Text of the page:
# Turning a doorbell into a light

#### OfficialDom

Joined Feb 7, 2015
3
I have a remote operated doorbell which delivers 0.06V to the speaker when the switch is pressed. Obviously the voltage is only created very briefly. My plan is to replace the speaker with a relay switch (?) which then connects the three 1.2V AA batteries across an LED (forward current 24mA, Power dissipation 80mW, forward voltage 3.3V, residual voltage 0.3V, 20mA current requires 15 ohm resistor). Obviously as the voltage is only delivered briefly the switch would need to stay on when the voltage stops and then switch off again when the voltage is reapplied. Can relay switches work like that?

Now my problem is that I haven't a clue how to select the right switch for the job, or how it should be connected to the circuit. I would be most grateful if you would point me to somewhere that can explain how to design a circuit indicated above in words of one syllable. I am a complete novice and my total knowledge about circuits was exhausted calculating the size of resistor above! I tried looking it up in a tutorial, but I was swamped with discussion about NPN transistors, PNP transistors, MOSFET something or others.

I was very proud of my string of LEDs I wired up for Christmas, but it's not exactly rocket science. I would love to learn more and hope you can help me out here.

Many thanks

Dom

#### absf

Joined Dec 29, 2010
1,935
Dont think the relay can hold until the next bell is rung. You need a flip flop of some kind and a level shifter to convert the 0.6V to logic level high. So it can be identified by the logic circuit.

Allen

#### spinnaker

Joined Oct 29, 2009
7,815
You might get by with a super cap. Doorbell button gets pressed. Charges supercap. Supercap discharges through LEDs. If you have a large electrolytic hanging around you can experiment with that.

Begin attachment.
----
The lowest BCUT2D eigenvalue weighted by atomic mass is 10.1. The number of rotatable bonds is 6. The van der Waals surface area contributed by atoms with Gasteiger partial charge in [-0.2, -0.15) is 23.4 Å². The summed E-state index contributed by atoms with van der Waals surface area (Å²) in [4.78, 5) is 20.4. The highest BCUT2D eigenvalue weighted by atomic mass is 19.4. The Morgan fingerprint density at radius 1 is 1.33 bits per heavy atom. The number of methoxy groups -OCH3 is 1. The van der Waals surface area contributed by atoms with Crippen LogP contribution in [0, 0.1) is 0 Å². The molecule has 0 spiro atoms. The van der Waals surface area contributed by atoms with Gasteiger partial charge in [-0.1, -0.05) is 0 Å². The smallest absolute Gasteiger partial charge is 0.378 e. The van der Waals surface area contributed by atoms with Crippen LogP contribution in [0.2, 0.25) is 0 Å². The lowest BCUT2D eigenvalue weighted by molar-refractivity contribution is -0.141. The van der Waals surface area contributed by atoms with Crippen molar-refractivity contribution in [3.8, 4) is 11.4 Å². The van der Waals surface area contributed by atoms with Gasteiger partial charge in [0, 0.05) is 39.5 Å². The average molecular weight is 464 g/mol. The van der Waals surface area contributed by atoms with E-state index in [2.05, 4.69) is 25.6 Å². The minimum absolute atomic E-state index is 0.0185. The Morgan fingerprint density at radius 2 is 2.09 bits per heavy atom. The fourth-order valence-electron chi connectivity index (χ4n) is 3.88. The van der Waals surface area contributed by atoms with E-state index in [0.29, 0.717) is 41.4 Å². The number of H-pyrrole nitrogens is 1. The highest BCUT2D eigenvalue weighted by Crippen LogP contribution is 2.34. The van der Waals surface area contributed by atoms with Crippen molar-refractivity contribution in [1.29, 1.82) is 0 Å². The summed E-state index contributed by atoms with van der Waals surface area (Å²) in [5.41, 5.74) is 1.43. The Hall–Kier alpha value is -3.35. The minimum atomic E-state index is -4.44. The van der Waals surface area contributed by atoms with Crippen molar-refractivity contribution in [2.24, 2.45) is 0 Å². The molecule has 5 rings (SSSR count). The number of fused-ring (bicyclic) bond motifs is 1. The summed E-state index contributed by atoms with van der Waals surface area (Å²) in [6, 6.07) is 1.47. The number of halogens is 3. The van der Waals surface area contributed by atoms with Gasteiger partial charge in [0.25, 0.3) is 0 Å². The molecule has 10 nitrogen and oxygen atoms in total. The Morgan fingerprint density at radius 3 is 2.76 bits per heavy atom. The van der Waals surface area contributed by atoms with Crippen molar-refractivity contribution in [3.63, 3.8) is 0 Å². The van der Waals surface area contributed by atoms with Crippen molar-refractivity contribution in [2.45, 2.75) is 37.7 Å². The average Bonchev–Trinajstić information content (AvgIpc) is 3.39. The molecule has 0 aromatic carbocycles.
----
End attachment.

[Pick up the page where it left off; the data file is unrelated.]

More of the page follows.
Problem with supercaps is they are usually low voltage so you will a voltage divider or regulator.

#### crutschow

Joined Mar 14, 2008
23,158
.06V (AC?) is a low voltage.
How did you measure that?

#### spinnaker

Joined Oct 29, 2009
7,815
.06V (AC?) is a low voltage.
How did you measure that?

Yeah I did not notice that. Door bells are typically 24V correct? That is right too they are 24 vac.

Reading the OP again, the super cap idea might not work. Looks like it is some kind of electronic doorbell. I'd be curious if there was not another voltage applied to the "bell box" that could be used to power the lights.

#### Dodgydave

Joined Jun 22, 2012
8,295
if its a rf door bell, the receiver will have an output that goes high or low to switch the tune on, can you tap off that to work a relay?

#### OfficialDom

Joined Feb 7, 2015
3
Thanks for your input everyone. I will need to do a little research to understand exactly what you mean but I really appreciate the sign posts. Just to clarify, the bell is an electronic device which plays a tone, rather than ringing a bell. I'm of a generation that thinks in terms of door bells whether or not an actual bell is involved! The "bell" has three AA batteries, which, if rechargeable, gives 3.6V. The circuit board converts that voltage to an output which is fed into the speaker. I put a voltmeter across the speaker terminals and measured the voltage when the door bell button was pressed, and measured 0.06V. I don't know what current was generated.

Dodgydave - if I understand your comment correctly, that's exactly what I had in mind.

Allen - I was afraid that a relay would work as you suggest. I'm not sure what a flip flop might be technically, although its name certainly suggests exactly what I need. I have the 3.6V on hand from the three AA batteries, but I need the relay to operate the "flip flop" which would close the circuit involving the three batteries a resistor and the LED. A second burst of voltage across the relay would operate the "flip flop" and open the circuit switching off the LED. The question then is what technical specs would I need for the relay and the "flip flop" and would they need other components to make them work?

Dom

#### crutschow

Joined Mar 14, 2008
23,158
Was the voltmeter set to measure AC or DC?

#### OfficialDom

Joined Feb 7, 2015
3
DC. Do you think that the circuitry could be converting the DC from the batteries into AC? It never occurred to me that this could happen?

#### spinnaker

Joined Oct 29, 2009
7,815
You measured at the speaker. Typically that is going to be an AC voltage / audio.

Not sure why you would want to convert DC to AC.

#### Dodgydave

Joined Jun 22, 2012
8,295
Have you got the number of the IC receiver or a photo ?